From the Wall Street Journal site, comes "America's Newest Profession: Bloggers for Hire." Nothing shocking in the headline. I know that a few people blog for a living. But wait - I read on and discover that they claim "...there are almost as many people making their living as bloggers as there are lawyers. Already more Americans are making their primary income from posting their opinions than Americans working as computer programmers or firefighters."
Really? I can handle that the number of people doing it for at least some income is approaching 1% of American adults. In the studies used by the WSJ, in the U.S. with 20+ million bloggers, with 1.7 million profiting from the work, we have 452,000 of those using blogging as their primary source of income.
The article's author, Mark Penn, says that if journalists were the Fourth Estate, then bloggers are becoming the Fifth Estate, and a real business has arrived. Bloggers not only are used to launch new efforts, but for companies and products that depend upon blogger reviews. He points to a similar trend in "Opinion TV" where those opinions get far more attention than the gathering of facts.
I am not alone in questioning those numbers, and anyone who looks online for the "facts" on blogging and blogger numbers will discover a real lack of agreement. As a non-profiting blogger, I also wonder at a poll done by Technorati saying that those bloggers who had 100,000 or more unique visitors made an average income of $75,000.
Serendipity35 averages about 12,000 unique visitors a month lately, so does that mean that Tim and I could be getting $16,000 to blog? Who is paying? What's the business model? Good questions.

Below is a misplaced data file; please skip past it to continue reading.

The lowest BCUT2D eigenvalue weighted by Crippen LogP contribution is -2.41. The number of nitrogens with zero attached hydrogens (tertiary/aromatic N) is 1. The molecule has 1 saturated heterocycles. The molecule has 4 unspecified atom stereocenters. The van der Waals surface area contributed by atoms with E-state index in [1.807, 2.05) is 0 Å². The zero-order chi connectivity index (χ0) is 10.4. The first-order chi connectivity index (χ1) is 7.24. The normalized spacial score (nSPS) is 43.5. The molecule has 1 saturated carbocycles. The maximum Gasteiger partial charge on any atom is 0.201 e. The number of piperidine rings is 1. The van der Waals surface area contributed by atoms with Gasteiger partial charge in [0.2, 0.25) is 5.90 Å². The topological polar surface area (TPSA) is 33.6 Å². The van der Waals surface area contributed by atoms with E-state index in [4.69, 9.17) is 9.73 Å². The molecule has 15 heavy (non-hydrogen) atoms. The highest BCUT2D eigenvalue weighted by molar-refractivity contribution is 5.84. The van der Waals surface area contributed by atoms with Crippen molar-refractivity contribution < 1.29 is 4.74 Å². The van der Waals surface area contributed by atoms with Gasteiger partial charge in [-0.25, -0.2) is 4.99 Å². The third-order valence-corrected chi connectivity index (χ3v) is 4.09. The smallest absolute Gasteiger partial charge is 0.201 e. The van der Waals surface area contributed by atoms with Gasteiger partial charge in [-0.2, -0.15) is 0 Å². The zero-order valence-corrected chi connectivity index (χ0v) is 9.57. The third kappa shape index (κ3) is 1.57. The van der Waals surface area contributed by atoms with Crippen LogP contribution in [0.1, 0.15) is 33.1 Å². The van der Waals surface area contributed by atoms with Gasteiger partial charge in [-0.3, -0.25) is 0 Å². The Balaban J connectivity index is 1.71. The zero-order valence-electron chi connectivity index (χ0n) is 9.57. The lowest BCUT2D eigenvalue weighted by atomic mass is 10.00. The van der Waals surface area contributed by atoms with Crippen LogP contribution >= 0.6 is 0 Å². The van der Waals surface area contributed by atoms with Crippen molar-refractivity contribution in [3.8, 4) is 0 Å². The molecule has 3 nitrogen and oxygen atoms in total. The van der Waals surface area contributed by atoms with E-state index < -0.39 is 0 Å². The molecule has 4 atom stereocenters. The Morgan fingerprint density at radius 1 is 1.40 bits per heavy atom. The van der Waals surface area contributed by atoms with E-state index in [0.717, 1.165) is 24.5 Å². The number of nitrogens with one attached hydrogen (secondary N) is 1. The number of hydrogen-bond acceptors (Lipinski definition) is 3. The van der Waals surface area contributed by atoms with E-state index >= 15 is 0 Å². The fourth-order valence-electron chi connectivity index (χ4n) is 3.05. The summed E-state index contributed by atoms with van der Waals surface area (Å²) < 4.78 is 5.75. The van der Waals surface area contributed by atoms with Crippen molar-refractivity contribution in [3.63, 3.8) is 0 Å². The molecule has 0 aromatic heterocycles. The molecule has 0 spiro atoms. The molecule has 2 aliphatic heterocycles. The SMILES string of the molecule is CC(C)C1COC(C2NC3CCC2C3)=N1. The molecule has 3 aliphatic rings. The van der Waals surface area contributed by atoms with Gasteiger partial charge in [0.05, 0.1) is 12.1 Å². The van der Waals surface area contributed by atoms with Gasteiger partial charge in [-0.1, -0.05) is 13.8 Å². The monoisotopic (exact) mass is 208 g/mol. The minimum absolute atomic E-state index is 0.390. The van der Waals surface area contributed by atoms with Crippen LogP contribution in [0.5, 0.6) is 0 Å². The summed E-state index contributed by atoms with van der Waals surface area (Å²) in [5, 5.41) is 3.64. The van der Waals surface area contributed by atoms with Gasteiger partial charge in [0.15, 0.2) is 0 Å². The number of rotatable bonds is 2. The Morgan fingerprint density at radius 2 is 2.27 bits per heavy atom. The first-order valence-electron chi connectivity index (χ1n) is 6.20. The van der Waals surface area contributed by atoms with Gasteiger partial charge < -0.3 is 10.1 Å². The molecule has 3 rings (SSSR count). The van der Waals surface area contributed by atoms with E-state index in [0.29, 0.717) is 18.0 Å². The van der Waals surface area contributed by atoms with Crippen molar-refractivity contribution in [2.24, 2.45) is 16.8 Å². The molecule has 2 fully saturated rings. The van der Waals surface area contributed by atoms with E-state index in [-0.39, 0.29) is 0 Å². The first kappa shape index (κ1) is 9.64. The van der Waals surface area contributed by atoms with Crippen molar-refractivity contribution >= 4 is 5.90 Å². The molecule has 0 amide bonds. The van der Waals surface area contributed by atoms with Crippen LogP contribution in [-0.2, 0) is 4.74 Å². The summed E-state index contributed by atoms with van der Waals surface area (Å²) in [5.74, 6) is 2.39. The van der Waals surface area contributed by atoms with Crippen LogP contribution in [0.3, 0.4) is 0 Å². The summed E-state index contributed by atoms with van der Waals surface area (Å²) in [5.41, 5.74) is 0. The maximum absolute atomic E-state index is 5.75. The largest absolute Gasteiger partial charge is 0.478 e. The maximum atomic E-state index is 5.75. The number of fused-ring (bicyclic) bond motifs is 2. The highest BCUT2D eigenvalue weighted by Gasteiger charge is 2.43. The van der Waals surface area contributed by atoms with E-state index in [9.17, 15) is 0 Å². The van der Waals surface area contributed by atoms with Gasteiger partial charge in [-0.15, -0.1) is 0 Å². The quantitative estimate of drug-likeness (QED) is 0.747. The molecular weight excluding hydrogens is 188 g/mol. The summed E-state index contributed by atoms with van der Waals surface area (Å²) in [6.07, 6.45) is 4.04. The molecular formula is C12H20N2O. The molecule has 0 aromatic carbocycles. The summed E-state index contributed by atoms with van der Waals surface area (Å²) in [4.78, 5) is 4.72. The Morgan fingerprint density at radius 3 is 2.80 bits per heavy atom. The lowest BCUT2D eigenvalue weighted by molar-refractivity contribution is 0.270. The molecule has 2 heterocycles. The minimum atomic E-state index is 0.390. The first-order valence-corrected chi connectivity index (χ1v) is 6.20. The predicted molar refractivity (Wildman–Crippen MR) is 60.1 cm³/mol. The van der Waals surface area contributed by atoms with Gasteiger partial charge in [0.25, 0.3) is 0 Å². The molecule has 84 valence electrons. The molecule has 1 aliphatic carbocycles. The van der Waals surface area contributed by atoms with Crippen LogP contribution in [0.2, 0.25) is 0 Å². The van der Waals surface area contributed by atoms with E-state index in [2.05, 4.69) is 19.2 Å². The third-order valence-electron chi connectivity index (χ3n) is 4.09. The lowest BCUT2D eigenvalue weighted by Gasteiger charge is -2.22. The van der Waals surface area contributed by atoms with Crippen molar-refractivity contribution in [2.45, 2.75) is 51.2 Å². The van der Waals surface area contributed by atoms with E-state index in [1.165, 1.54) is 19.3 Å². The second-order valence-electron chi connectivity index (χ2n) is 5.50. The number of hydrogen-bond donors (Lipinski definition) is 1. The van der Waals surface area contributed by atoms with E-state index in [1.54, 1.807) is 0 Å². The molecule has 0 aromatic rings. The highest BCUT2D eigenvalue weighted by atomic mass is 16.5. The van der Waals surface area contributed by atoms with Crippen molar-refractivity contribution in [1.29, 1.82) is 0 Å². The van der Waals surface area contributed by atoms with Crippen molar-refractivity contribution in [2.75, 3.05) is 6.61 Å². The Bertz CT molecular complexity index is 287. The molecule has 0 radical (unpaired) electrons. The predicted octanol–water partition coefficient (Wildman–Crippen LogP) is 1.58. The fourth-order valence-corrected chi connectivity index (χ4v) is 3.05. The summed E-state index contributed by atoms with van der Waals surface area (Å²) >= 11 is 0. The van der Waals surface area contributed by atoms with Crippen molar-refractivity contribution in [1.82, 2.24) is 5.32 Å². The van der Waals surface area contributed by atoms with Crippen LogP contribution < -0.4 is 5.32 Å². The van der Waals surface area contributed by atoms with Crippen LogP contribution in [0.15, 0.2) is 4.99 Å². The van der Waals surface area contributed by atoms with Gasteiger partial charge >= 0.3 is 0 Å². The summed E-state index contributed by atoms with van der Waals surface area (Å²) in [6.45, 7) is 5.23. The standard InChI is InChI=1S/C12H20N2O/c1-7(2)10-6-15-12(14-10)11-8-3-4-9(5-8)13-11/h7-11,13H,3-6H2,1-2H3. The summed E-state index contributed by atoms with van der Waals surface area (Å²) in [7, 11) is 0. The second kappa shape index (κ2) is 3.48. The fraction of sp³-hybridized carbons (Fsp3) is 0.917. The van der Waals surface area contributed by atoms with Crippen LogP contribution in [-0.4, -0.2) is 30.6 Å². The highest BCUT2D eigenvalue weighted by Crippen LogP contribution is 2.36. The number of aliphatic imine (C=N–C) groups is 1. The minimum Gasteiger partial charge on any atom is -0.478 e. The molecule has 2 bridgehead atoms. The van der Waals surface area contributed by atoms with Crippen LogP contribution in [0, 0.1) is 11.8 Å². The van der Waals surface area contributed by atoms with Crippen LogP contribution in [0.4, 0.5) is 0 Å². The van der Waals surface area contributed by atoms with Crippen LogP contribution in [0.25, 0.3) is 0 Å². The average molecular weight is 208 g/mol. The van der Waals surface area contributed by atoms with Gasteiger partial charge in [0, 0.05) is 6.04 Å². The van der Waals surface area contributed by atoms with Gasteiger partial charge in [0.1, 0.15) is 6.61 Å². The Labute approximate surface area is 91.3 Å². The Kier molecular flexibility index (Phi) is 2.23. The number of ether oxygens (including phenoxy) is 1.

Like almost all online ventures, blogs get most of their revenue from ads and readers clicking on them. Some bloggers get paid by the post ($75-200), and some "spokesbloggers" are paid by a company to blog about their products.
Entry into this field? No tests, degrees, or any real regulations. Though Mark Penn may joke about a future "Columbia School of Bloggerism," it is more likely that many more self-made bloggers will move up the pay scale. Mark Zuckerberg wasn't studying social networking at Harvard when he created Facemash and then dropped out to build it into Facebook. (Okay, he was a computer science major.) So, why should budding bloggers study journalism?
Comparing Job Numbers in America - Bureau of Labor Statistics
Lawyers = 555,770
Bloggers = 452,000
Computer Programmers 394,710
75% of bloggers are college graduates.
Most are white males reporting above-average incomes but not necessarily from blogging. Only 2% of those make a living at it. More typically, they are like myself - doing it for about 3 years; making a few hundred bucks or less on ads or referrals.
I don't agree with Penn's prediction that "at some point the value of the Huffington Post will no doubt pass the value of the Washington Post." If these "pro" bloggers are making $45,000 to $90,000 a year for their blogging, I'll take the gig. No offers yet, but I'm open to doing it as a living instead of just doing it.
"How Much Do the Top Bloggers Make?" Take a look at this article if you're still dreaming about making big bucks by blogging.
As of June 2017, Serendipity35 averages 582,000 hits a month - and still is a non-profit. We don't take out own advice very well.